Shishapangma which means "the God of the Grasslands" is the only eight-thousander located wholly in Tibet. There are basically 14 mountains in the world that towers 8,000 meters or more and these 14 mountains are collectively called the “Eight-thousanders.” All these mountains are located either in the Himalayan Mountain Range or Karakoram Mountain Range in Asia. Shishapangma made it to the list and is the 14th highest mountain in the world. It is located entirely in Tibet, in the Langtang Himal, on the Himalaya’s Tibetan side.
It was first scaled by a Chinese climbing team led by Hsu Ching in 1964. Afterward, it was opened to foreign climbers in 1980, and the first foreign team ascended this mountain in 1983. This climbing team was led by Mike Browning. As of 2003, there were only 201 successful ascents to the summit of Shishapangma. Nevertheless, there were around 19 fatalities.
More Facts About Shishapangma
Shishapangma is also referred to as "Gosainthān." It is 8,027 meters above sea level or 26,335 feet above sea level. It's situated in the south-central part of Tibet, around 120 kilometers from the Himalayas, near the Nepal-Tibet border. Moreover, it is the highest peak in the area of Jugal Himal that straddles the border of Nepal and Tibet. It has another peak considered as its subsidiary peak that is higher than 8,000 meters.
What Does the Name “Shishapangma” Mean?
The exact meaning of the term "Shishapangma" may be a bit confusing and its origin is also non-conclusive. Yet, according to Toni Hagen, a geologist, Shishapangma means a “crest above the meadow or grassy plain.” He derived this definition by combining the two Tibetan words "pangma" which means "meadow" or "grassy plain" and "chisa” or “shisha" meaning “comb” or “range.” So, taken together, “Shishapangma” means a “crest just above the grassy plain or meadow.”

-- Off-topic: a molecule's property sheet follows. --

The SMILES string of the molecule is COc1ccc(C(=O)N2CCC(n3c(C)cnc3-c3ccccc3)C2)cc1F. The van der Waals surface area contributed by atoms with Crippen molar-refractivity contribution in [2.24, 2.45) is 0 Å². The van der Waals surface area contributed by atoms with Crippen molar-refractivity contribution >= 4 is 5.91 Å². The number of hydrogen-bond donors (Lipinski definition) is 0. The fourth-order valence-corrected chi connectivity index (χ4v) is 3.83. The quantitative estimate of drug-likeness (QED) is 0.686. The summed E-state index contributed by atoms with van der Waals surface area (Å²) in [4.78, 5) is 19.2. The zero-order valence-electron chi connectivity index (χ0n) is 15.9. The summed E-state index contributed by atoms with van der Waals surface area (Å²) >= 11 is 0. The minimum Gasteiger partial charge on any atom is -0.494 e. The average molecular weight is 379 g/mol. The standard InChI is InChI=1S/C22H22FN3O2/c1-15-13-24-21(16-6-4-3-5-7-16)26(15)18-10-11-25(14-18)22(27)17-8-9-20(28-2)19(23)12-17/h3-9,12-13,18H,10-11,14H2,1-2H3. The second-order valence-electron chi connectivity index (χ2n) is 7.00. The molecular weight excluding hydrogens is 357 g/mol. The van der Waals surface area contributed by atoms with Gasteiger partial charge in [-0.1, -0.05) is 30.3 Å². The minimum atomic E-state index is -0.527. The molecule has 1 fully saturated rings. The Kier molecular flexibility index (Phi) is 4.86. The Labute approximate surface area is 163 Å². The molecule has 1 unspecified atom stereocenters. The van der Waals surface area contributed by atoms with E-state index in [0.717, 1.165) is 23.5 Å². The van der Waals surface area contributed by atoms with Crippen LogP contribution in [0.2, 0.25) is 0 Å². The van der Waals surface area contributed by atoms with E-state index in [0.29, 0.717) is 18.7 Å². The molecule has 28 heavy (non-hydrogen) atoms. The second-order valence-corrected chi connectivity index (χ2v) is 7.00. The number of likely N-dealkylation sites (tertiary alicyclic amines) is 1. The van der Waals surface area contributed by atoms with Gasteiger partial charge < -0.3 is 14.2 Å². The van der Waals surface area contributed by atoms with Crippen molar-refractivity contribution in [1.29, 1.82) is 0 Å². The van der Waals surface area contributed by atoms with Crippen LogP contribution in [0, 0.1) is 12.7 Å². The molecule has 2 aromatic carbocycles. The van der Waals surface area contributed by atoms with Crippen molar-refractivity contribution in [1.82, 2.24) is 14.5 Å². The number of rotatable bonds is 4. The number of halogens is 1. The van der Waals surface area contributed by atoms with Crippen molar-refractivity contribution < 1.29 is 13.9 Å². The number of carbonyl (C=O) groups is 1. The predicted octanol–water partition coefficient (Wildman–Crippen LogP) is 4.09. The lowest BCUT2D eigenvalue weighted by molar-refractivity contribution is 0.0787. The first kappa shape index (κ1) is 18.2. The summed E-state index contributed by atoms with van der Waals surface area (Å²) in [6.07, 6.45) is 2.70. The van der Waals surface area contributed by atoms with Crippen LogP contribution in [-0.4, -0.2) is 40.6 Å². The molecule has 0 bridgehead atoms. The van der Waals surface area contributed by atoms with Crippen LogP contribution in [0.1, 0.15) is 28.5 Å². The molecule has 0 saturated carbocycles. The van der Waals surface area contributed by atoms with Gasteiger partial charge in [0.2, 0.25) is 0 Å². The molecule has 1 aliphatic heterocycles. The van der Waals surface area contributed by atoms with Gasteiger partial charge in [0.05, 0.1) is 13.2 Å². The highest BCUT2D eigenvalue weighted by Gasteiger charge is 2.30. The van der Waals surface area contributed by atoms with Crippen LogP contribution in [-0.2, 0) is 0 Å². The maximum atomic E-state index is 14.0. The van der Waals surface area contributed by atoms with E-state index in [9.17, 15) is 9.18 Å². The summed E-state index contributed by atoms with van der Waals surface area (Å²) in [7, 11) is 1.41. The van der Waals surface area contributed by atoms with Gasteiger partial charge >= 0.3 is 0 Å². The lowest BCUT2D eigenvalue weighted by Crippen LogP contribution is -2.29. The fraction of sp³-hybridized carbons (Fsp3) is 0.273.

Tibetan Expert Guntram Hazod, on the other hand, had another great idea for the etymology of the name “Shishapangma.” He explained that the literal meaning of the word “Shishapangma” came from two words, namely, “shisha” which means "animal meat of a dead animal that died naturally," and “sbangma” which means “malt dregs” or “leftover from brewing beer.”
Obviously, he has a tale to back up this contention. Thus, Shishapangma, for him, literally means “malty eggs and dead animal's meat.”
On the other hand, Gosainthan, a Sanskrit name for Shishapangma, signifies the "Abode of God."
How to Get to Shishapangma?
Shishapangma, of course, can be accessed either in two ways: via Tibet or via Nepal. So, if you are planning to scale Shishapangma or simply visit the Driver’s Camp, you can choose any of these options as your point of departure to the mountain.
Via Kathmandu, Nepal
Climbers who want to access Shishapangma from Nepal usually start in Kathmandu to prepare for the expedition. From Kathmandu, they cross the Nepal-Tibet border at Kodari and then move to Tibet. Climbers usually acclimate their body to the high-altitude weather at Nyalam which is 3,400 meters above sea level.
From there, they take a five-hour drive towards the Driver's Camp, which is located at 4,900 meters above sea level. From the Driver's Camp, their pieces of baggage are carried by yaks toward the base camp which is around 18 kilometers away from the Driver's Camp.
Via Lhasa, Tibet
The other route that you can take to Shishapangma is via Tibet. If you are coming from China or other parts of the world, you can book a flight to Lhasa, Tibet. From Lhasa, you would travel to the Driver's Camp and arrive there within two days. From the Driver's Camp, your baggage will be loaded on the back of rented yaks toward the base camp which is around 18 kilometers away from the Driver's Camp.
Whether you intend to scale Shishapangma or simply want to behold its majesty from afar, we know that you will surely not regret it. It is a once-in-a-lifetime experience that only those who have the courage to take will surely get to experience.
Lhasa to Kathmandu Biking Tour is a wonderful journey with breathtaking views and amazing cultural experience. You would first need to fly to Lhasa for acclimation of 2 days in Lhasa city and then bike towards the Everest Base Camp via serene Yamdrok Lake, and the way back to Kathmandu.
Lhasa - Gyantse - Shigatse - Lhatse - Shegar - Pang Pass - Rongbuk - Everest Base Camp - Shigatse - Lhasa
If you are a cycling enthusiast, you would surely find the 19-day biking tour from Lhasa to Everest Base Camp (EBC) a very challenging cycling tour to engage in. Although very challenging, it is, however, worth trying because it also showcases the most amazing scenic spots of Tibet along the way.
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